From the Journals

Biomarker HF risk score envisioned as SGLT2 inhibitor lodestar in diabetes


A scoring system that predicts risk for new heart failure over 5 years that is based solely on a few familiar, readily available biomarkers could potentially help steer patients with diabetes or even prediabetes toward HF-preventive therapies, researchers proposed based on a new study.

They foresee the risk-stratification tool, based on data pooled from three major community-based cohort studies but not independently validated, as a way to select patients with diabetes and prediabetes for treatment with SGLT2 inhibitors.

Several members of that drug class, conceived as antidiabetic agents, have been shown to help in prevention or treatment of HF in patients with diabetes and those without diabetes but at increased cardiovascular (CV) risk. Yet their uptake in practice has been lagging, the group noted.

Most HF benefits in the SGLT2 inhibitor trials “were seen in patients who have established cardiovascular disease – basically a history of heart attack or stroke,” Ambarish Pandey, MD, MSCS, University of Texas Southwestern Medical Center, Dallas, said in an interview.

“So we wanted to see how we can identify high-risk patients without a history of cardiovascular disease using these biomarkers, as an approach to targeting SGLT2 inhibitors, which are fairly expensive therapies,” he said. Without such risk stratification, “you end up treating so many more patients to get very modest returns.”

The group developed a scoring system based on four biomarkers that are “easily measured with inexpensive tests,” Dr. Pandey said: high-sensitivity-assay cardiac troponin T (hs-cTnT) and C-reactive protein (hs-CRP) levels, N-terminal of the prohormone brain natriuretic peptide (NT-proBNP) levels, and electrocardiography for evidence of left-ventricular hypertrophy (ECG-LVH).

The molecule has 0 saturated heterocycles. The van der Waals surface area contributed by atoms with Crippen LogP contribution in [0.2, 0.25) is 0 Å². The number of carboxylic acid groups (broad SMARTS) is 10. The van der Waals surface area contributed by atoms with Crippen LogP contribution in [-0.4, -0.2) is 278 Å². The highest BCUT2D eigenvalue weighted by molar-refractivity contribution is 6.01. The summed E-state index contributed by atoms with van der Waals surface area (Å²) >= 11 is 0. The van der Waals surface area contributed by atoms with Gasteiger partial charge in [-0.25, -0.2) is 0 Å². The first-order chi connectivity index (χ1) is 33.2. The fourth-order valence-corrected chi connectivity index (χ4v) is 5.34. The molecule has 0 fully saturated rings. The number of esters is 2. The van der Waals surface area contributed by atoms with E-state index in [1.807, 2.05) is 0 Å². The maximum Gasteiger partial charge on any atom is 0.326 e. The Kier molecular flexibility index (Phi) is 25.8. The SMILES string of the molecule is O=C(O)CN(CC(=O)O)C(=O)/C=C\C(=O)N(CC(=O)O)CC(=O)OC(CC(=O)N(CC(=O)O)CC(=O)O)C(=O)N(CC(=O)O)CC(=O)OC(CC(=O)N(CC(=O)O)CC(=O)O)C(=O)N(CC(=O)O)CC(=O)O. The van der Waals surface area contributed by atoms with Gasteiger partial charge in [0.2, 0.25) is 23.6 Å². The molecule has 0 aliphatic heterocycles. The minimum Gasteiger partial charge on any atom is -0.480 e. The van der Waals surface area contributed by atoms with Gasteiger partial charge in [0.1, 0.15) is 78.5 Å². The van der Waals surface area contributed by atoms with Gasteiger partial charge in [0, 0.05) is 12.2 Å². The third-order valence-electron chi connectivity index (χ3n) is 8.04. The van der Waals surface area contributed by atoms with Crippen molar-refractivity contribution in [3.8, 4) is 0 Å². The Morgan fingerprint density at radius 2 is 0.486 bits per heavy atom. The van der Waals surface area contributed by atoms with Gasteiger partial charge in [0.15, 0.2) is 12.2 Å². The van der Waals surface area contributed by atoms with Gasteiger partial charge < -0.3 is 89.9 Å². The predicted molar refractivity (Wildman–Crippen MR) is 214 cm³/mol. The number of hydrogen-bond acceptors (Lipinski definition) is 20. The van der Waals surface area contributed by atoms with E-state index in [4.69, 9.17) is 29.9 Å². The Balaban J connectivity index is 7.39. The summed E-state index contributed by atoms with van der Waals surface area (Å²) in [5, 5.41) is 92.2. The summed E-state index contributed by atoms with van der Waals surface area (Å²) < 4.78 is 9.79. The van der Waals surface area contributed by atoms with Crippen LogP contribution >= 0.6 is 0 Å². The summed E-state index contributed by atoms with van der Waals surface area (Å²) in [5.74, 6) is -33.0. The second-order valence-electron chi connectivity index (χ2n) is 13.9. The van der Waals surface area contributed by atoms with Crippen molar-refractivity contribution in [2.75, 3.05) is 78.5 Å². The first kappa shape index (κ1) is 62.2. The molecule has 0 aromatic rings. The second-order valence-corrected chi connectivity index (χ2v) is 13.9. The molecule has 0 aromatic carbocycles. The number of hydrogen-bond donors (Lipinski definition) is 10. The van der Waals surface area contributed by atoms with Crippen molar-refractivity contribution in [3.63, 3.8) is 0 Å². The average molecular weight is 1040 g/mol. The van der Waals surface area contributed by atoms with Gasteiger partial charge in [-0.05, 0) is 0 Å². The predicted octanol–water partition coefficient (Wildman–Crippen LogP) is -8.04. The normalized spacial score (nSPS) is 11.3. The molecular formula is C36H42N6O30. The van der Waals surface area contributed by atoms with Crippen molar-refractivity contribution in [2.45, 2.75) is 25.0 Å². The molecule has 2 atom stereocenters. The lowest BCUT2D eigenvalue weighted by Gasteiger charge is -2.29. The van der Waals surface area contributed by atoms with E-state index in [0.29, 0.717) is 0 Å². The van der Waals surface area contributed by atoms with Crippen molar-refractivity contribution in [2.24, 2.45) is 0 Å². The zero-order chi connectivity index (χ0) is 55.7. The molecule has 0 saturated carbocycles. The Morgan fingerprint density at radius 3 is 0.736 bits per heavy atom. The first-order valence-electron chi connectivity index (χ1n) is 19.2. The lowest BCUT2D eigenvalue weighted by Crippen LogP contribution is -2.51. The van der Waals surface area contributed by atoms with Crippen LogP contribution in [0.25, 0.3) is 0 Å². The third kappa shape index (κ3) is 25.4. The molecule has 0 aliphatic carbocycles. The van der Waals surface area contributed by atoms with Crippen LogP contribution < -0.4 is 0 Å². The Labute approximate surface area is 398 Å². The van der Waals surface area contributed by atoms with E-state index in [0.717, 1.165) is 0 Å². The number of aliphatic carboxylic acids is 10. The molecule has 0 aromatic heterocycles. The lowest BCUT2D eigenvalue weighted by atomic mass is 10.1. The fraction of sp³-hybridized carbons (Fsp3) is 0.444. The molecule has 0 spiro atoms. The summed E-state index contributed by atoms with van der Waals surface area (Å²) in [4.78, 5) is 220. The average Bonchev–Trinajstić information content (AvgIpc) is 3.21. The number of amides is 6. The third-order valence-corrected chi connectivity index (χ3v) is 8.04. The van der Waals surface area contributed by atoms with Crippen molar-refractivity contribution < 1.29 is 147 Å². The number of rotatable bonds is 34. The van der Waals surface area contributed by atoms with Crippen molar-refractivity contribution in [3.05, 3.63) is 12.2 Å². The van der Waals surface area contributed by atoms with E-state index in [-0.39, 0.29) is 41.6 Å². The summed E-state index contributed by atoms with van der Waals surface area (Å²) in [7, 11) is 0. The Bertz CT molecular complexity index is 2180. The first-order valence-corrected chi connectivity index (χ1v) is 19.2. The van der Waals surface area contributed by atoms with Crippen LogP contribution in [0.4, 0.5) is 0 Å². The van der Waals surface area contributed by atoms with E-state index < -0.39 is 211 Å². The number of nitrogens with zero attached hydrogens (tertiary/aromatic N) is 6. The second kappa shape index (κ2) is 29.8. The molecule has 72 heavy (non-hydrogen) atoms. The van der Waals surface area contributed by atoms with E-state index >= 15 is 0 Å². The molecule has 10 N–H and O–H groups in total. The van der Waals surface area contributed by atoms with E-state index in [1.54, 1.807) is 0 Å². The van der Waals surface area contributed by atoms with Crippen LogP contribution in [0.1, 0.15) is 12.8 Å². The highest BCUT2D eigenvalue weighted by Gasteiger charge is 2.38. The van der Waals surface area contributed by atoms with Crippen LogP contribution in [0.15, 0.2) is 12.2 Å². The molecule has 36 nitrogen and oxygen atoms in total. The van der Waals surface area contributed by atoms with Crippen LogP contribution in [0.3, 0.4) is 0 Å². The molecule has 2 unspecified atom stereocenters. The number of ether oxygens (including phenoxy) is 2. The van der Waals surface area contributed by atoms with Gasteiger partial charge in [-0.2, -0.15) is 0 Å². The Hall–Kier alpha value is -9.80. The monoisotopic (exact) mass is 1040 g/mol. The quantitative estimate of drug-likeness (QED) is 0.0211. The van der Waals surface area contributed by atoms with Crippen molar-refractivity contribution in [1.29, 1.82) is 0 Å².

The derivation cohort consisted of participants in the Atherosclerosis Risk in Communities RIC, Dallas Heart Study, and Multi-Ethnic Study of Atherosclerosis Multi-Ethnic Study of Atherosclerosis epidemiologic studies who were free of coronary heart disease, stroke, or HF for whom there were sufficient data on CV risk factors and the four biomarkers. None were taking SGLT2 inhibitors at enrollment in their respective studies, the researchers noted.

Members of the pooled cohorts who had diabetes or prediabetes were assigned 1 point for each abnormal biomarker. The 5-year risk for incident HF went up continuously along with the score in people with diabetes and in those with prediabetes, the latter defined as a fasting plasma glucose level from 100 mg/dL to less than 126 mg/dL.

For those with a score of 1, compared with 0, for example, the risk for HF went up 82% with diabetes and 40% with prediabetes. But for those with a score of 3 or 4, the risk went up more than four and a half times with diabetes and more than three and a half times for those with prediabetes. Risk increases were independent of other likely HF risk factors and consistently significant.

The analysis was published Jan. 6 in JACC: Heart Failure.